Last month we shared some photo illustrations by science artist Ron Miller that showed what the night sky would look like if other planets in our solar system replaced the moon. Now Miller is back again with an equally interesting concept: what would landscape photos look like if Earth had a ring like Saturn’s?
It’s nice having a moon, but “for spectacular skies it might almost be worth trading in our moon for a ring like Saturn’s,” Miller says.
His illustrations show a ring that is in the same proportion to our planet as Saturn’s are to it. They show the different views people on the ground would see depending on where they live.
From the equator, the rings would pass directly overhead and show up as a thin, bright line in the sky, “arching from horizon to horizon.” Here’s what a photograph of Quito, Ecuador would look like at night:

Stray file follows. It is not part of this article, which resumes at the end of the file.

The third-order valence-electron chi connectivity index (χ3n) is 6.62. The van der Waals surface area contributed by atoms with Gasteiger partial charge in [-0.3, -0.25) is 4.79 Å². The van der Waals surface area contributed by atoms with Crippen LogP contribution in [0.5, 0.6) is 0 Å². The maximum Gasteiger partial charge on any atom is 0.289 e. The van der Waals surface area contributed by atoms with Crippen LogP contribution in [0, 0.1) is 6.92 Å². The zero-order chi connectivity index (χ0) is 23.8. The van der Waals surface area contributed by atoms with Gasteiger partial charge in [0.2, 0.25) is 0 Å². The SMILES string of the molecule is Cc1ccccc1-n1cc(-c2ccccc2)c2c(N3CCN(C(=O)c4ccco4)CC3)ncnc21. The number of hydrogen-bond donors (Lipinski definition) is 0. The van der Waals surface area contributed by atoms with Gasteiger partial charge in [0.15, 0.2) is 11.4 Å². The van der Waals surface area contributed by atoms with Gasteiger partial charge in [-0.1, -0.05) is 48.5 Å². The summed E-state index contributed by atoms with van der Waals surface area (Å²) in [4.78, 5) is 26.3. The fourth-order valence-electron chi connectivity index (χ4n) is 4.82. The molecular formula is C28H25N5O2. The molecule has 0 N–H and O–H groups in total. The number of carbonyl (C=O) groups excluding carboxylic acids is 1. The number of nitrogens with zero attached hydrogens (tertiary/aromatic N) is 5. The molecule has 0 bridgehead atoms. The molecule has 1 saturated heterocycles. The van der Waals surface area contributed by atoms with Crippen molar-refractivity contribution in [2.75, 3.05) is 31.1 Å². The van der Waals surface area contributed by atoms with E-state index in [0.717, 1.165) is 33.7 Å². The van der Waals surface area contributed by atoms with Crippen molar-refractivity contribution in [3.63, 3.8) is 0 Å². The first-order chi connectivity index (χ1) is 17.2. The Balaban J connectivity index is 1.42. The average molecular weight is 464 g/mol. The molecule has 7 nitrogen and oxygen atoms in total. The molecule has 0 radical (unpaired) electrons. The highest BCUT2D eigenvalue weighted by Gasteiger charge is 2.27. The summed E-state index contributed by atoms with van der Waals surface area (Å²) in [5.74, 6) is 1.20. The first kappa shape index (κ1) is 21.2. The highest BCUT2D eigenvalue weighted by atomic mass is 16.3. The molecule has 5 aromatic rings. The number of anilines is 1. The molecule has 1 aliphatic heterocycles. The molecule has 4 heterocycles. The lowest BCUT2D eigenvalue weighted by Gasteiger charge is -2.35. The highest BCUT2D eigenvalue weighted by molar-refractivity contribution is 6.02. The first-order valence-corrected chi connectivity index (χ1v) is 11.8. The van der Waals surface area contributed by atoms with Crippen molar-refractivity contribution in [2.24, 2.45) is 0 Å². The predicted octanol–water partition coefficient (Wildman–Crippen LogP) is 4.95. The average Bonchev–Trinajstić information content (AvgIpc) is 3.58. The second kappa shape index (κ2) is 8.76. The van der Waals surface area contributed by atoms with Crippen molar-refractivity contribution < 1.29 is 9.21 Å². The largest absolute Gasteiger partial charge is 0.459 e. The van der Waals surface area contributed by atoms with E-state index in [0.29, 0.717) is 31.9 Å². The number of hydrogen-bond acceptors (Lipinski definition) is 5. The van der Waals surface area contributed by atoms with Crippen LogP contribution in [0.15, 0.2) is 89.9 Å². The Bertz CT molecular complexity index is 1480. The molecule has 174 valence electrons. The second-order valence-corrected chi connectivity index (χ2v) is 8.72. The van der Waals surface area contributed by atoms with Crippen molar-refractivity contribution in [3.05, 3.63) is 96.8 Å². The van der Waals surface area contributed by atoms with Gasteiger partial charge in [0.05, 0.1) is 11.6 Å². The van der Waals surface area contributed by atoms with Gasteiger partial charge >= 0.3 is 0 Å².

From Guatemala, the rings become much more visible in the sky. The moon may be brighter in the sky due to additional light being reflected onto it from the Earth:
In Polynesia, the Earth would cast a shadow on the ring, causing a dark gap in the middle. Each night this gap would sweep across the ring:
From Washington, DC, the rings would “dominate” the sky both during the day and at night:
At the Arctic Circle, you’d only be able to see the very edges of the rings:
If you feel like you’ve seen the title of this article before, you’re not mistaken: we shared a similar post back in 2012 in the form of a video. Be sure to check that post out too if you found these concept illustrations interesting.
Thanks for sending in the tip Leonardo!
Image credits: Illustrations by Ron Miller and used with permission